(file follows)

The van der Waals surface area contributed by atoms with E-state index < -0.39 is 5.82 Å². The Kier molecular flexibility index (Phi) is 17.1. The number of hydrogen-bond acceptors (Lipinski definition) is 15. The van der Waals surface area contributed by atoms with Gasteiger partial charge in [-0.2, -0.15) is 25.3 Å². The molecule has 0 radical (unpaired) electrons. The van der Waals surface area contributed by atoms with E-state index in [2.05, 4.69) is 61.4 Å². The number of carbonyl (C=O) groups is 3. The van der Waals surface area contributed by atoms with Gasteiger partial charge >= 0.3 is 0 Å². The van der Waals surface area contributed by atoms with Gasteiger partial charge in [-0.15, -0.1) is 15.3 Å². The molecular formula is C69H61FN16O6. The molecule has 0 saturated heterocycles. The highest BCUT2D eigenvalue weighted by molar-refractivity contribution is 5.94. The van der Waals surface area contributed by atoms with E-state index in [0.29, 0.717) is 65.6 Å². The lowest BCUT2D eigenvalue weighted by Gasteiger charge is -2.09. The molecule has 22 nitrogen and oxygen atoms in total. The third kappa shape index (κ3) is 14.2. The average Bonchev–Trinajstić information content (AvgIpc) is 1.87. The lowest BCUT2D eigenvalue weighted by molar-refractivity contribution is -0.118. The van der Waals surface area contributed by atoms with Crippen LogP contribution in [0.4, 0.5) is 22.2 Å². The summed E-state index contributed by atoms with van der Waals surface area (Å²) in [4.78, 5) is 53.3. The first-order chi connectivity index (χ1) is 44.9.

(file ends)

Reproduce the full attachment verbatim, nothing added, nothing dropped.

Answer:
The van der Waals surface area contributed by atoms with E-state index < -0.39 is 5.82 Å². The Kier molecular flexibility index (Phi) is 17.1. The number of hydrogen-bond acceptors (Lipinski definition) is 15. The van der Waals surface area contributed by atoms with Gasteiger partial charge in [-0.2, -0.15) is 25.3 Å². The molecule has 0 radical (unpaired) electrons. The van der Waals surface area contributed by atoms with E-state index in [2.05, 4.69) is 61.4 Å². The number of carbonyl (C=O) groups is 3. The van der Waals surface area contributed by atoms with Gasteiger partial charge >= 0.3 is 0 Å². The van der Waals surface area contributed by atoms with Gasteiger partial charge in [-0.15, -0.1) is 15.3 Å². The molecular formula is C69H61FN16O6. The molecule has 0 saturated heterocycles. The highest BCUT2D eigenvalue weighted by molar-refractivity contribution is 5.94. The van der Waals surface area contributed by atoms with E-state index in [0.29, 0.717) is 65.6 Å². The lowest BCUT2D eigenvalue weighted by Gasteiger charge is -2.09. The molecule has 22 nitrogen and oxygen atoms in total. The third kappa shape index (κ3) is 14.2. The average Bonchev–Trinajstić information content (AvgIpc) is 1.87. The lowest BCUT2D eigenvalue weighted by molar-refractivity contribution is -0.118. The van der Waals surface area contributed by atoms with Crippen LogP contribution in [0.4, 0.5) is 22.2 Å². The summed E-state index contributed by atoms with van der Waals surface area (Å²) in [4.78, 5) is 53.3. The first-order chi connectivity index (χ1) is 44.9.